I as outlined the other day, there have been many immediate responses to Jeffrey Goldberg’s latest war-mongering propaganda. Goldberg, the same ex-IDF soldier that once pushed so strongly for America to attack Iraq, argues that there is a better than 50% chance that Israel will attack Iran before next summer. The article goes on to detail how Iran is the newest Nazi Germany and how, contrary to what DM Barak believes, a “nuclearized Iran represents, among other things, a threat to Israel’s very existence.” To be fair, Goldberg did outline some of the consequences of war, but the piece was unquestionably a push for the United States to take a more hard-line militarized stance on Iran.
Like many, I believe that Iran, even a nuclear Iran, would not pose an existential threat to Israel and would certainly not pose any grave danger to US interests. Further, the argument that Goldberg uses to push for war is tired and repetitive. While I will let others dismantle Goldberg’s push to destroy the Middle East (see my previous post for a good list of responses), I would like to highlight two points that, while not original, are worth repeating.
First, I wonder why Goldberg has any credibility left after his shameful reporting leading up to the Iraq war in 2003. He wrote numerous articles decrying the immediate need to take out Iraq while scribing brilliant conclusions, such as:
The administration is planning today to launch what many people would undoubtedly call a short-sighted and inexcusable act of aggression. In five years, however, I believe that the coming invasion of Iraq will be remembered as an act of profound morality.
[tweetmeme] In 2006 Americans recognized how Goldberg was part of a concerted effort to push America towards an unnecessary war. Ken Silverstein wrote an article for Harpers reminding readers of the thin line between dishonesty and simple manipulation on which Goldberg tiptoed in 2002. Silverstein, talking about Goldberg, remarked:
Prior to the American-led invasion of Iraq, Goldberg wrote two lengthy articles in theNew Yorker which argued that there were extensive ties between Al Qaeda and Saddam Hussein. Much of what he wrote in a mammoth March 2002 story was based on the testimony of Mohammed Mansour Shahab, a prisoner in a Kurdish-controlled town in northern Iraq. Jason Burke of the London Observer later demolished Goldberg’s story when he spoke to the same prisoner and found that he couldn’t even describe the city of Kandahar, where Shahab had claimed that he’d traveled on Al Qaeda-related business. “Shahab is a liar,” Burke concluded. “[S]ubstantial chunks of his story simply are not true.” Goldberg also peddled the Iraq–Al Qaeda connection during a February 2003 interview on All Things Considered, delivering the grim news that Saddam’s agents had some years earlier helped Al Qaeda “in the teaching of the use of poison gas.”
Goldberg should have no journalistic credibility left. Sure he is a good writer who maintains impressive contacts in the American and Israeli Administration, but why does anyone trust him when he pushes America to attack another country?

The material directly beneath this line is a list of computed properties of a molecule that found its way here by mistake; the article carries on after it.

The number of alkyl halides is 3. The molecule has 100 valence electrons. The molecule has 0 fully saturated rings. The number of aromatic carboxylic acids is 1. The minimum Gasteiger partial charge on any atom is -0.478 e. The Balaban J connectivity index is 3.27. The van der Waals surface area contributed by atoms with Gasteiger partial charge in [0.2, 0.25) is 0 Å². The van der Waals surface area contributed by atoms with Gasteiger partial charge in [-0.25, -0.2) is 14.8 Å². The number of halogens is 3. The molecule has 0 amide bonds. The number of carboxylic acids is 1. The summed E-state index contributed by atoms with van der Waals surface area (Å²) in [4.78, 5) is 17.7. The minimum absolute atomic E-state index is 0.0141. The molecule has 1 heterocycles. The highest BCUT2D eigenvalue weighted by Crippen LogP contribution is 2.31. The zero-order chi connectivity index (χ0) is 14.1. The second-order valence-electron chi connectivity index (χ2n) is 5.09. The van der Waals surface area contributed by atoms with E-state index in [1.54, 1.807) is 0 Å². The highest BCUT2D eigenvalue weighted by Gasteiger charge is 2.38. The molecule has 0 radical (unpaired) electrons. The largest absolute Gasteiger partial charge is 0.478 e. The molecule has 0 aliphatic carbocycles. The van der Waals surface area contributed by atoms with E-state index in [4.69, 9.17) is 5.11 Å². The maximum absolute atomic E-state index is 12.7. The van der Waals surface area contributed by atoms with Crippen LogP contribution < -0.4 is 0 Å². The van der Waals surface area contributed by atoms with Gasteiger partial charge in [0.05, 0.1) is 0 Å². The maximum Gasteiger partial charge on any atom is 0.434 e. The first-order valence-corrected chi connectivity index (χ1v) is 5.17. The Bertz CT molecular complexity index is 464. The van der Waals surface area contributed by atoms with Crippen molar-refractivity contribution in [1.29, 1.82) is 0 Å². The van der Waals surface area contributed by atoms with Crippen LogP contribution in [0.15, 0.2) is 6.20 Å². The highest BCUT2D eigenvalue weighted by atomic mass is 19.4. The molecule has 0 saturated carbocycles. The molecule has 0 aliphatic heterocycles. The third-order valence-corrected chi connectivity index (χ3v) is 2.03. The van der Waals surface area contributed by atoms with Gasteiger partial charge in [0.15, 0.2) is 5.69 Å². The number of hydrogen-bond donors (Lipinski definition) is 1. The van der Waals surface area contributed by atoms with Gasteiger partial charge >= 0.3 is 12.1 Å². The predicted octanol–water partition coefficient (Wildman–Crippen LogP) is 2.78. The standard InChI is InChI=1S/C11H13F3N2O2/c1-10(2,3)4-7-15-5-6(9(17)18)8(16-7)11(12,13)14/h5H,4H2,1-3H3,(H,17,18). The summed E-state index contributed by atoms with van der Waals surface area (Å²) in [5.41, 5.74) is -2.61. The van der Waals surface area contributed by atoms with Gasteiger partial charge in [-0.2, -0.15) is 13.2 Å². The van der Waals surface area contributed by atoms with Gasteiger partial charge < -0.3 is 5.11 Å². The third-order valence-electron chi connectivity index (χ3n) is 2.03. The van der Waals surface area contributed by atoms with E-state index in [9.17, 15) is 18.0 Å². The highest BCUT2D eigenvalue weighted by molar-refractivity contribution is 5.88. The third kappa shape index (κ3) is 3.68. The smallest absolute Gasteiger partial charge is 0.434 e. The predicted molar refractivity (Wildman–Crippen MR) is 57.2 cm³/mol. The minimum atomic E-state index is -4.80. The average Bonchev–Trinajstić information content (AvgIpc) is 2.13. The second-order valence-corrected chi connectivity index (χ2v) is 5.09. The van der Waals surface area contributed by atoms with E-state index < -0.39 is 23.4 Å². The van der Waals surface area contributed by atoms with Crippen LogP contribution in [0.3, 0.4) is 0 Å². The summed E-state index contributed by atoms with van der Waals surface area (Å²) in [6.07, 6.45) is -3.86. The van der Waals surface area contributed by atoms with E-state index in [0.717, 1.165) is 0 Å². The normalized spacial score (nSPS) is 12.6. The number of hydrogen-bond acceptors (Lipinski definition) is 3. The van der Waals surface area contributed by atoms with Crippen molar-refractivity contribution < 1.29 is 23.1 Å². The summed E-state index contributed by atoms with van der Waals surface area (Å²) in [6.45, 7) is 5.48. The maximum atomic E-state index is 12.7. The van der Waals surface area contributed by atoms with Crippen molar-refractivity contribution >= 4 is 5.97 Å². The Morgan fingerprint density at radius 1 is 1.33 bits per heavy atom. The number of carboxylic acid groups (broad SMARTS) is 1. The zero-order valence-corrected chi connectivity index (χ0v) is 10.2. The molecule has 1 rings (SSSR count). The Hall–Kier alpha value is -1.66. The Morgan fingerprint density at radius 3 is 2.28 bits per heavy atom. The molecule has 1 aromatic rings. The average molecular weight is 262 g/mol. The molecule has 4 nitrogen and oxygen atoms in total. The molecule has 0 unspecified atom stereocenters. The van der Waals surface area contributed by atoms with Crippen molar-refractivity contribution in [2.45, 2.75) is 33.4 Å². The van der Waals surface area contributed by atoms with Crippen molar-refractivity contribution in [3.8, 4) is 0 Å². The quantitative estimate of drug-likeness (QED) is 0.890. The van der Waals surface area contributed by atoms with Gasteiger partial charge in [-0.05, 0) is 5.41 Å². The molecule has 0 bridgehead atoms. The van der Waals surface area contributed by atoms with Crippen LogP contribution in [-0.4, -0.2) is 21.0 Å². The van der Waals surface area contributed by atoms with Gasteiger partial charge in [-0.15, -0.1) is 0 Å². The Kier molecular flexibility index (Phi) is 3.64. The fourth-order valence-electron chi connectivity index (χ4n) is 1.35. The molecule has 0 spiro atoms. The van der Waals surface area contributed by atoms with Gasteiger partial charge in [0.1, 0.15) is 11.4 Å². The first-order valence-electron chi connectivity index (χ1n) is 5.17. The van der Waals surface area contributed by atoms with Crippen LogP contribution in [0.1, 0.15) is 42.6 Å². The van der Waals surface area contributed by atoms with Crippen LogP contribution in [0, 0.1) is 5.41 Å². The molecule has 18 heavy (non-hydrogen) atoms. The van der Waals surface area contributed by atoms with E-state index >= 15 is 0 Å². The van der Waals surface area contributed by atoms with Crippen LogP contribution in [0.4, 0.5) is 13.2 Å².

The second point I want to make about Goldberg’s article has already been made by Stephen Walt, but it is worth repeating. Goldberg’s article serves to propagandistic purposes: first it pressures the Obama Administration into at least addressing the military option and second it mainstreams (to use Walt’s words) the idea of a war against Iran. The more Goldberg and others talk about the inevitability of war with Iran, the less shocking and horrible it sounds if Obama were to make such a terrible decision. Says Walt:
In short, a central purpose of this article is to mainstream the idea that an attack on Iran is likely to happen and savvy people-in-the-know should start getting accustomed to the idea. In other words, a preemptive strike on Iran should be seen not as a remote or far-fetched possibility, but rather as something that is just “business-as-usual” in the Middle East strategic environment. If you talk about going to war often enough and for long enough, people get used to the idea and some will even begin to think if it is bound to happen sooner or later, than “’twere better to be done quickly.” In an inside-the-Beltway culture where being “tough” is especially prized, it is easy for those who oppose “decisive” action to get worn down and marginalized. If war with Iran comes to be seen as a “default” condition, then it will be increasingly difficult for cooler heads (including President Obama himself) to say no.
Goldberg et al used this same strategy prior to the Iraq war and are now trying to flood the minds of Americans with views of an Iranian war. Simultaneously, they are trying to box President Obama into a corner and force him into making what would inevitably be the worst presidential decision since, well, Goldberg helped convince Bush to invade Iraq. It is important for those who are not hungry for death and war to consider this and fight this push against normalization.
A war with Iran would be disastrous for America: it would leave American interests across the region open to probable attack, cause thousands of American deaths, risk American dominance in the world oil market while turning many Arab countries sentiments towards Iran to sympathy, anger US allies and risk shutting the all-important Strait of Hormuz and threatening global economic stability. This is not a normal, everyday war. It is unnecessary and dangerous and the thought of attacking Iran should be shelved immediately.